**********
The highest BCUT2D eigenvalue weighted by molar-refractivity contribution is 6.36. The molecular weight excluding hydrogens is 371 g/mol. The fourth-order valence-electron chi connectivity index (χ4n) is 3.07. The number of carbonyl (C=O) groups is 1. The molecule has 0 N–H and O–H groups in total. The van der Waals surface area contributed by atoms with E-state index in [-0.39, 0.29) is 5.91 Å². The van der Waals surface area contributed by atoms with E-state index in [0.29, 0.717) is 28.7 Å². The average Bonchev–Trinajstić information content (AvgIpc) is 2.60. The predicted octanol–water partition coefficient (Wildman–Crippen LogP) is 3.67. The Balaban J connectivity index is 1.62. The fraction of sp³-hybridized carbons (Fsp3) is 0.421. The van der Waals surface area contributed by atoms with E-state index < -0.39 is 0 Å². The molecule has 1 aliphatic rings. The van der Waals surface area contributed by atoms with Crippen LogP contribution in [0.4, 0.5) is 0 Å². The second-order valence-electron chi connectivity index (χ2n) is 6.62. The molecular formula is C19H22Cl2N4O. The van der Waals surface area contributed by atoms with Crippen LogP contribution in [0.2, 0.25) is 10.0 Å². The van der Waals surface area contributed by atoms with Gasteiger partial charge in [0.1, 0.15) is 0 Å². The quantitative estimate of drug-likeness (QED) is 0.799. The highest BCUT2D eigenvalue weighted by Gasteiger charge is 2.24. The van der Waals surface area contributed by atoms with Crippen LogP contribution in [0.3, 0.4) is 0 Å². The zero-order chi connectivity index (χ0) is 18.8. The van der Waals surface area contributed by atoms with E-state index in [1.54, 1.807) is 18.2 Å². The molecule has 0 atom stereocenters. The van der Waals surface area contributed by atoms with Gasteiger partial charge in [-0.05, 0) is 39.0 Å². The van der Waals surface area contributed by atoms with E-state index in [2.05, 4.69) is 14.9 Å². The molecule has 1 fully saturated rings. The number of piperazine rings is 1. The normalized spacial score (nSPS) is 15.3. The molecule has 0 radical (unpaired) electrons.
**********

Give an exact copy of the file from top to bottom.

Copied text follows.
The highest BCUT2D eigenvalue weighted by molar-refractivity contribution is 6.36. The molecular weight excluding hydrogens is 371 g/mol. The fourth-order valence-electron chi connectivity index (χ4n) is 3.07. The number of carbonyl (C=O) groups is 1. The molecule has 0 N–H and O–H groups in total. The van der Waals surface area contributed by atoms with E-state index in [-0.39, 0.29) is 5.91 Å². The van der Waals surface area contributed by atoms with E-state index in [0.29, 0.717) is 28.7 Å². The average Bonchev–Trinajstić information content (AvgIpc) is 2.60. The predicted octanol–water partition coefficient (Wildman–Crippen LogP) is 3.67. The Balaban J connectivity index is 1.62. The fraction of sp³-hybridized carbons (Fsp3) is 0.421. The van der Waals surface area contributed by atoms with E-state index < -0.39 is 0 Å². The molecule has 1 aliphatic rings. The van der Waals surface area contributed by atoms with Crippen LogP contribution in [0.4, 0.5) is 0 Å². The second-order valence-electron chi connectivity index (χ2n) is 6.62. The molecular formula is C19H22Cl2N4O. The van der Waals surface area contributed by atoms with Crippen LogP contribution in [0.2, 0.25) is 10.0 Å². The van der Waals surface area contributed by atoms with Gasteiger partial charge in [0.1, 0.15) is 0 Å². The quantitative estimate of drug-likeness (QED) is 0.799. The highest BCUT2D eigenvalue weighted by Gasteiger charge is 2.24. The van der Waals surface area contributed by atoms with Crippen LogP contribution in [0.3, 0.4) is 0 Å². The zero-order chi connectivity index (χ0) is 18.8. The van der Waals surface area contributed by atoms with E-state index in [1.54, 1.807) is 18.2 Å². The molecule has 0 atom stereocenters. The van der Waals surface area contributed by atoms with Gasteiger partial charge in [-0.05, 0) is 39.0 Å². The van der Waals surface area contributed by atoms with E-state index in [2.05, 4.69) is 14.9 Å². The molecule has 1 fully saturated rings. The number of piperazine rings is 1. The normalized spacial score (nSPS) is 15.3. The molecule has 0 radical (unpaired) electrons.